Friday, November 22, 2013

Ordinary people

Today, on the fiftieth anniversary of the death of C.S. Lewis, his influence is evident from the many who have chosen to write about him. I've been reading posts and articles all morning, about his critical work, his poetry, the fiction, and the apologetics. Just now, Brett McCracken on "Things I've Learned From C.S. Lewis" with particular attention to Lewis's 1941 sermon, "The Weight of Glory," from which this:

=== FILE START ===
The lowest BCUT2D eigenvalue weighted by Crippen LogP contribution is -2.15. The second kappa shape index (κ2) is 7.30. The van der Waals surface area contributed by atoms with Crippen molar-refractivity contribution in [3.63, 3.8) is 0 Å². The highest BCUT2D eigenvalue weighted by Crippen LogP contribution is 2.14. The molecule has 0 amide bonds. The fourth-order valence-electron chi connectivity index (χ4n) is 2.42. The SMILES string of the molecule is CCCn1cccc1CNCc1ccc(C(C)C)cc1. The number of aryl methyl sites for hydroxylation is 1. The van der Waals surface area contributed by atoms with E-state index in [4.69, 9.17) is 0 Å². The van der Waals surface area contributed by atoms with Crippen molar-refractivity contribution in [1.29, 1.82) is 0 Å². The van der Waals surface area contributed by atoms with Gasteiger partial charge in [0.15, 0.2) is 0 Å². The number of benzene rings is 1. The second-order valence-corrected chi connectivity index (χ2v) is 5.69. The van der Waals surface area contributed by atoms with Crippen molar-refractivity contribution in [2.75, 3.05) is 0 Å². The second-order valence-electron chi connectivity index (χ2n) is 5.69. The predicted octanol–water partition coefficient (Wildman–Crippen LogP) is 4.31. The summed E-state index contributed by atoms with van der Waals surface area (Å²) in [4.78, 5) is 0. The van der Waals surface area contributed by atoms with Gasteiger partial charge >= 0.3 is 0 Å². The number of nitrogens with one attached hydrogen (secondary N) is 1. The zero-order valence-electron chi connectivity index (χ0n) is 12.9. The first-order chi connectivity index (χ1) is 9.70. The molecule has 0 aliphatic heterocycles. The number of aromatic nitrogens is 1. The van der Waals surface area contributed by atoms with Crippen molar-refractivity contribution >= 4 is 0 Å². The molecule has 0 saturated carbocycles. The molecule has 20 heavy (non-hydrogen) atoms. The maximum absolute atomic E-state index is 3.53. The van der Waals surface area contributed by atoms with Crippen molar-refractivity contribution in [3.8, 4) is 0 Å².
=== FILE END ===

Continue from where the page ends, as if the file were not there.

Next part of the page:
There are no ordinary people. You have never talked to a mere mortal. Nations, cultures, arts, civilizations – these are mortal, and their life is to ours as the life of a gnat. But it is immortals whom we joke with, work with, marry, snub and exploit – immortal horrors or everlasting splendors. This does not mean that we are to be perpetually solemn. We must play. But our merriment must be of that kind (and it is, in fact, the merriest kind) which exists between people who have, from the outset, taken each other seriously – no flippancy, no superiority, no presumption. And our charity must be a real and costly love, with deep feeling for the sins in spite of which we love the sinners – no mere tolerance, or indulgence which parodies love as flippancy parodies merriment. Next to the Blessed Sacrament itself, your neighbor is the holiest object presented to your senses.